July 19, 2016 2 Comments
After the failure of the recent military coup d’état in Turkey, much attention has been given to the country’s armed forces, the police, even the judiciary. In contrast, little to no information has surfaced about Turkey’s intelligence establishment, which is led by MİT, the National Intelligence Organization. Did it anticipate the plot, and how did it fare as the crisis unfolded in the early hours of July 16?
Two days after the failed coup, American Congressman Peter King (R-NY), a senior member of the United States House of Representatives’ Committee on Homeland Security, claimed that “no one […] saw this coup coming”. Speaking on WNYM, a conservative talk-radio station in his home state of New York, Rep. King said that, as far as he was aware, “there was no diplomatic talk; there was no intelligence talk of this coup”. Speaking a day earlier, US Secretary of State John Kerry had stated that the White House had “no idea” that a coup was imminent in Turkey, and that developments in the country had “surprised everybody”.
As is often the case, King and Kerry were both wrong. Even as early as October of 2015, Norman Bailey, of the University of Haifa in Israel and the Institute of World Politics in Washington, was stating with certainty that Turkey’s “army will step in and take over” if it senses that the country is descending into chaos. On March 12 of this year, Russian observers warned that Turkey’s military was “gradually building up its political influence, thus laying grounds for a military coup”. Later in the same month, Michael Rubin, of the American Enterprise Institute, asked: “could there be a coup in Turkey?”, and answered that “no one should be surprised […] if the Turkish military moves to oust Erdogan and place his inner circle behind bars”. And on March 30, the esteemed journal Foreign Affairs hosted an article by Gönül Tol, founding director of The Middle East Institute’s Center for Turkish Studies, in which she explained that Turkey was about to face its “next military coup”. During an interview on July 2 of this year, the present author spoke about the “very volatile situation within [Turkey]” and added: “I can’t think of any countries in the region that are more unsettled and unpredictable right now than Turkey”.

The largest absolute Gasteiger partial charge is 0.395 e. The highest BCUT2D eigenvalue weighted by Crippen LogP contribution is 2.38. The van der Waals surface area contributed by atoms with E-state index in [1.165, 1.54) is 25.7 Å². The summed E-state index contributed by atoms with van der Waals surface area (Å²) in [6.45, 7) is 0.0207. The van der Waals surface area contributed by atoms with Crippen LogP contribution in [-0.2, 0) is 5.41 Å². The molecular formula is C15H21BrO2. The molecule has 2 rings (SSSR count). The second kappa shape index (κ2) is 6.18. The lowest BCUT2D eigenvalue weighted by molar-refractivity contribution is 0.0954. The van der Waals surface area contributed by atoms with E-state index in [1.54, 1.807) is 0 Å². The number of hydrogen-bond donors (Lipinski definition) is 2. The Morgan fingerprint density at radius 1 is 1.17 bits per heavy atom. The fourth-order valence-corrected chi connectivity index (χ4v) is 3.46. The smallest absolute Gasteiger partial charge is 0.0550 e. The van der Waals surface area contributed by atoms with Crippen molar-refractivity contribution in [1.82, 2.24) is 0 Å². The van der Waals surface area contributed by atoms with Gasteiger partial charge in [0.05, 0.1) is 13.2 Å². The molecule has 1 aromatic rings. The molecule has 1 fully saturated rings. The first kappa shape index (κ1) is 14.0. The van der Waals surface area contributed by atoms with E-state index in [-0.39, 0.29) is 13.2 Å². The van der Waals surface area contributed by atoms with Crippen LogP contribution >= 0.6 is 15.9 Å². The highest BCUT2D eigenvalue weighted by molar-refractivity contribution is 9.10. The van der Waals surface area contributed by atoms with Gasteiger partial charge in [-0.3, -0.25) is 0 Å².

If analysts relying on open sources were able to issue concrete warnings about Turkey’s political instability at least a year in advance of the coup, it should be taken for granted that intelligence observers were equally alarmed over the same period. We know, for instance, that American intelligence analysts were “concerned for months” prior to the coup “about simmering tensions between President […] Tayyip Erdoğan and Turkish military brass”. Read more of this post